There are sickly European banks. And then there is Deutsche Bank.
Shares of the German banking giant, like those of a number of its peers in Europe, have swooned over the last year as investors reject banking models that rely on volatile market activities as opposed to collecting deposits or managing investor accounts.
The latest turbulence came on Monday. Shares of Deutsche Bank touched new lows after a German magazine reported that Berlin had ruled out providing government aid to Deutsche Bank…
Bank says it’s “determined to meet challenges on its own”
Focus reports that German government has ruled out state aid
Deutsche Bank AG shares dropped to a record low and its riskiest bonds declined after a media report said the German government wouldn’t step in to back the lender, fueling investor concerns about its weakened finances.
The shares slumped 6 percent to 10.73 euros at 1:55 p.m. in Frankfurt, bringing losses to about 52 percent this year. The lender’s 1.75 billion euros ($2 billion) of 6 percent additional Tier 1 bonds, the first notes to take losses in a crisis, fell about 2 cents on the euro to 73 cents, near a seven-month low, according to data compiled by Bloomberg…
The Securities and Exchange Commission’s latest insider trading case, against the prominent hedge fund manager Leon G. Cooperman, will test whether the old proverb “where there’s smoke, there’s fire” is enough to prove a violation.
The S.E.C.’s complaint seemingly paints a picture of a classic violation in which an investment manager receives news from someone inside the company and then rushes to trade on it. But the case is hardly typical, and Mr. Cooperman vowed to fight the charges in a five-page letter to his investors that said, “We have done nothing improper and categorically deny the commission’s allegations.”…
Fed overhaul of stress tests would be tougher on big banks
Agency will let banks assume lower dividends during duress
Wall Street would have to come up with billions of dollars in additional capital in a proposed revamp of the Federal Reserve’s annual stress tests that could also scrap some provisions that lenders have criticized.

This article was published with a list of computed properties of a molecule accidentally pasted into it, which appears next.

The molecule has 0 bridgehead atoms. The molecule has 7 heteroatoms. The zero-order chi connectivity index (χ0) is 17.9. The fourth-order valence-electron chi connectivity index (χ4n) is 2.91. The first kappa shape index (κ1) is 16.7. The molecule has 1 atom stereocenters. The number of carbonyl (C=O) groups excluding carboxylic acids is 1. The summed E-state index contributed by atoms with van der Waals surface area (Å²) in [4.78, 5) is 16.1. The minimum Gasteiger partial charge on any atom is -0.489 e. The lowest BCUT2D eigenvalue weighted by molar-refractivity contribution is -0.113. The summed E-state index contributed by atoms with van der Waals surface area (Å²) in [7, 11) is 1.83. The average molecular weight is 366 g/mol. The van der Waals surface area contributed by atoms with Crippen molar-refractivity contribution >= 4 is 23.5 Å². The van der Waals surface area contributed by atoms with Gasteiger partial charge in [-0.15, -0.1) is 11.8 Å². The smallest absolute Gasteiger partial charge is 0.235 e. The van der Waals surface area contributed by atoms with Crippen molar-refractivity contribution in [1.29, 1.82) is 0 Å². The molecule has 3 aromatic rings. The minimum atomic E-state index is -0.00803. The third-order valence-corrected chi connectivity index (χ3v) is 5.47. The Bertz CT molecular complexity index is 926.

As the Fed has signaled for months, it is considering changes that would raise the minimum capital that the biggest banks need for a passing grade, Fed Governor Daniel Tarullo said Monday. But the Fed is also mulling concessions that Wall Street has sought, such as eliminating its assumption that lenders would continue to pay out the same level of dividends and buy back shares during periods of financial duress, he said…
CEO accused of misleading investors about Tolstedt retirement
Investor seeks class action status for others over 2 1/2 years
Wells Fargo & Co. was accused of misleading shareholders about its opening of unauthorized accounts and blamed for a 9 percent drop in the bank’s stock price when details became public this month.
The San Francisco-based bank deceived investors for years about its fraudulent practice of cross-selling financial products and misrepresented the success of its model, according to the complaint filed Monday in San Francisco federal court. The investor who sued seeks class-action status on behalf of all shareholders from Feb. 26, 2014, to Sept. 15, 2016…
Tastes and risk levels have gone through the wringer
‘One doesn’t want to become the next episode of “Billions”’
The lonely $250,000 S-Class coupe at Mercedes-Benz of Greenwich says it all. For six months, it’s been sitting in the showroom, shimmering in vain while models priced at only $70,000 fly out the door.
“We haven’t had anyone come in and look at it,” says Joey Licari, a sales consultant at the dealership, looking over his shoulder at the silver beauty. “I feel like normally they would, maybe a few years ago.”…
New rules create a buying frenzy.
In China, even getting crushed under a giant door won’t deter at least one aspirant homeowner from pursuing his dream. (Wait for the 14-second mark.)
This viral video was caught on a surveillance camera last Saturday and posted online by the People’s Daily,which reported that this enthusiastic group of buyers was intent on snapping up new real estate in the Chinese city of Hangzhou. The mad frenzy was prompted by an effort to get in ahead of new restrictions taking effect on Monday that would ban those born outside the city from buying more than one property…
Takeover helps bolster Anbang’s dealmaking credibility
Deal includes Essex House in New York, Four Seasons in D.C.
Anbang Insurance Group Co. completed most of its $6.5 billion acquisition of Strategic Hotels & Resorts Inc., helping to bolster the Chinese company’s credibility as a global buyer after its abrupt withdrawal from the bidding war for Starwood Hotels & Resorts Worldwide Inc. earlier this year.
Central corridor rail seen as profitable for ‘next 100 years’
Railtrack to link Tanzania with Rwanda, Burundi and Uganda
The African Development Bank will hold an investors’ roadshow to attract as much as $7.6 billion in financing for a railway line linking Tanzania’s port in Dar es Salaam with neighboring landlocked countries.